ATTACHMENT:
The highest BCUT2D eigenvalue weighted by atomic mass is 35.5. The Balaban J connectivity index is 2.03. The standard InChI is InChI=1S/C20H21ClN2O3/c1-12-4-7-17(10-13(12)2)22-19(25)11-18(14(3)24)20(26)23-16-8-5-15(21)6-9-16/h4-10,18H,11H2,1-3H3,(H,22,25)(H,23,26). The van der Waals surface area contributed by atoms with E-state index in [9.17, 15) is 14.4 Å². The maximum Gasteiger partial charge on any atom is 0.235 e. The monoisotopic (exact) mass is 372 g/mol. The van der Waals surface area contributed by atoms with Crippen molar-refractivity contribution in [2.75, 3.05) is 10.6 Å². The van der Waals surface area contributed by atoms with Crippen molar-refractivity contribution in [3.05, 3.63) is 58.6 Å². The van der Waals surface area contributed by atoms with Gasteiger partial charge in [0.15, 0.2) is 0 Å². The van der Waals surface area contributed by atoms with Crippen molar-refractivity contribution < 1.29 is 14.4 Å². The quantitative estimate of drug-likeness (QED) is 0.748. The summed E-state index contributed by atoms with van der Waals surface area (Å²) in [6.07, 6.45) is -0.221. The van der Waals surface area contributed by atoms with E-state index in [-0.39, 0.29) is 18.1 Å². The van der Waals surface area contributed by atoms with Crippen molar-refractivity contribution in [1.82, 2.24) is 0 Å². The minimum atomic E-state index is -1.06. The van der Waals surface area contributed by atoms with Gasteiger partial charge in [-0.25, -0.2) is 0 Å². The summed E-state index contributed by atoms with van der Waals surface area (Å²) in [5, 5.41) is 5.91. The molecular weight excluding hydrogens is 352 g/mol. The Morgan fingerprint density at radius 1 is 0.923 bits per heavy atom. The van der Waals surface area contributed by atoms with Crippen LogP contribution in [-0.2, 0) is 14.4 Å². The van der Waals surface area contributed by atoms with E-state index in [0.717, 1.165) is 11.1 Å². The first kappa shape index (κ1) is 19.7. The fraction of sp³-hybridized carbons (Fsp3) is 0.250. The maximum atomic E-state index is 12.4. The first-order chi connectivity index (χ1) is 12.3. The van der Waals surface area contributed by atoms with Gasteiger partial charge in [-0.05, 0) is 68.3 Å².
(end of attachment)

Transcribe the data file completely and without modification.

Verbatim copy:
The highest BCUT2D eigenvalue weighted by atomic mass is 35.5. The Balaban J connectivity index is 2.03. The standard InChI is InChI=1S/C20H21ClN2O3/c1-12-4-7-17(10-13(12)2)22-19(25)11-18(14(3)24)20(26)23-16-8-5-15(21)6-9-16/h4-10,18H,11H2,1-3H3,(H,22,25)(H,23,26). The van der Waals surface area contributed by atoms with E-state index in [9.17, 15) is 14.4 Å². The maximum Gasteiger partial charge on any atom is 0.235 e. The monoisotopic (exact) mass is 372 g/mol. The van der Waals surface area contributed by atoms with Crippen molar-refractivity contribution in [2.75, 3.05) is 10.6 Å². The van der Waals surface area contributed by atoms with Crippen molar-refractivity contribution in [3.05, 3.63) is 58.6 Å². The van der Waals surface area contributed by atoms with Gasteiger partial charge in [0.15, 0.2) is 0 Å². The van der Waals surface area contributed by atoms with Crippen molar-refractivity contribution < 1.29 is 14.4 Å². The quantitative estimate of drug-likeness (QED) is 0.748. The summed E-state index contributed by atoms with van der Waals surface area (Å²) in [6.07, 6.45) is -0.221. The van der Waals surface area contributed by atoms with E-state index in [-0.39, 0.29) is 18.1 Å². The van der Waals surface area contributed by atoms with Crippen molar-refractivity contribution in [1.82, 2.24) is 0 Å². The minimum atomic E-state index is -1.06. The van der Waals surface area contributed by atoms with Gasteiger partial charge in [-0.25, -0.2) is 0 Å². The summed E-state index contributed by atoms with van der Waals surface area (Å²) in [5, 5.41) is 5.91. The molecular weight excluding hydrogens is 352 g/mol. The Morgan fingerprint density at radius 1 is 0.923 bits per heavy atom. The van der Waals surface area contributed by atoms with Crippen LogP contribution in [-0.2, 0) is 14.4 Å². The van der Waals surface area contributed by atoms with E-state index in [0.717, 1.165) is 11.1 Å². The first kappa shape index (κ1) is 19.7. The fraction of sp³-hybridized carbons (Fsp3) is 0.250. The maximum atomic E-state index is 12.4. The first-order chi connectivity index (χ1) is 12.3. The van der Waals surface area contributed by atoms with Gasteiger partial charge in [-0.05, 0) is 68.3 Å².